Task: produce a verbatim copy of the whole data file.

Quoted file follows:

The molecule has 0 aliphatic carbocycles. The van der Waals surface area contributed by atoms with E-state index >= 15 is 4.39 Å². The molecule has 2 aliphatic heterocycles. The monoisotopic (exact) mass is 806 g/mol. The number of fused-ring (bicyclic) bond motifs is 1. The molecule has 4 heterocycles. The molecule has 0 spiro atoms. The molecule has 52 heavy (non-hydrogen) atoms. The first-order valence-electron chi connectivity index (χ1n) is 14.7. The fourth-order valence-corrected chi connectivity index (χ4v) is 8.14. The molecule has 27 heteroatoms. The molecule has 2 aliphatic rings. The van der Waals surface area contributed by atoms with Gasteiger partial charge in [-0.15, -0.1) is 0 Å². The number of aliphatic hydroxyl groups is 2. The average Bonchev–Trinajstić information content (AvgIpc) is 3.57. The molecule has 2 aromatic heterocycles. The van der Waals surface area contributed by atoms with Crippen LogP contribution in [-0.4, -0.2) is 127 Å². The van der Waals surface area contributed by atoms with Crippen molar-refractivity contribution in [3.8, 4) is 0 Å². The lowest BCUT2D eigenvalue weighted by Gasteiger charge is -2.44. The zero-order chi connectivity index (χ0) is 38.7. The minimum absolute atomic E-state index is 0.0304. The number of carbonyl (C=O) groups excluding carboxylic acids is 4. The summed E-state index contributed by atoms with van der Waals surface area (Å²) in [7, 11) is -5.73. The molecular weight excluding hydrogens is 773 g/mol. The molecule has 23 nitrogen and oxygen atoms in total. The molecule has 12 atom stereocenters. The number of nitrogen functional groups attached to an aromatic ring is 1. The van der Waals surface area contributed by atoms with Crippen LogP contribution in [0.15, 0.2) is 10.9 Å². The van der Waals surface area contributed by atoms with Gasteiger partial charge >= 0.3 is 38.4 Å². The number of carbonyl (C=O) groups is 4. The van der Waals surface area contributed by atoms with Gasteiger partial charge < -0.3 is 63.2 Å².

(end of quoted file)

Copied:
The molecule has 0 aliphatic carbocycles. The van der Waals surface area contributed by atoms with E-state index >= 15 is 4.39 Å². The molecule has 2 aliphatic heterocycles. The monoisotopic (exact) mass is 806 g/mol. The number of fused-ring (bicyclic) bond motifs is 1. The molecule has 4 heterocycles. The molecule has 0 spiro atoms. The molecule has 52 heavy (non-hydrogen) atoms. The first-order valence-electron chi connectivity index (χ1n) is 14.7. The fourth-order valence-corrected chi connectivity index (χ4v) is 8.14. The molecule has 27 heteroatoms. The molecule has 2 aliphatic rings. The van der Waals surface area contributed by atoms with Gasteiger partial charge in [-0.15, -0.1) is 0 Å². The number of aliphatic hydroxyl groups is 2. The average Bonchev–Trinajstić information content (AvgIpc) is 3.57. The molecule has 2 aromatic heterocycles. The van der Waals surface area contributed by atoms with Crippen LogP contribution in [-0.4, -0.2) is 127 Å². The van der Waals surface area contributed by atoms with Crippen molar-refractivity contribution in [3.8, 4) is 0 Å². The lowest BCUT2D eigenvalue weighted by Gasteiger charge is -2.44. The zero-order chi connectivity index (χ0) is 38.7. The minimum absolute atomic E-state index is 0.0304. The number of carbonyl (C=O) groups excluding carboxylic acids is 4. The summed E-state index contributed by atoms with van der Waals surface area (Å²) in [7, 11) is -5.73. The molecular weight excluding hydrogens is 773 g/mol. The molecule has 23 nitrogen and oxygen atoms in total. The molecule has 12 atom stereocenters. The number of nitrogen functional groups attached to an aromatic ring is 1. The van der Waals surface area contributed by atoms with Crippen LogP contribution in [0.15, 0.2) is 10.9 Å². The van der Waals surface area contributed by atoms with Gasteiger partial charge >= 0.3 is 38.4 Å². The number of carbonyl (C=O) groups is 4. The van der Waals surface area contributed by atoms with Gasteiger partial charge < -0.3 is 63.2 Å².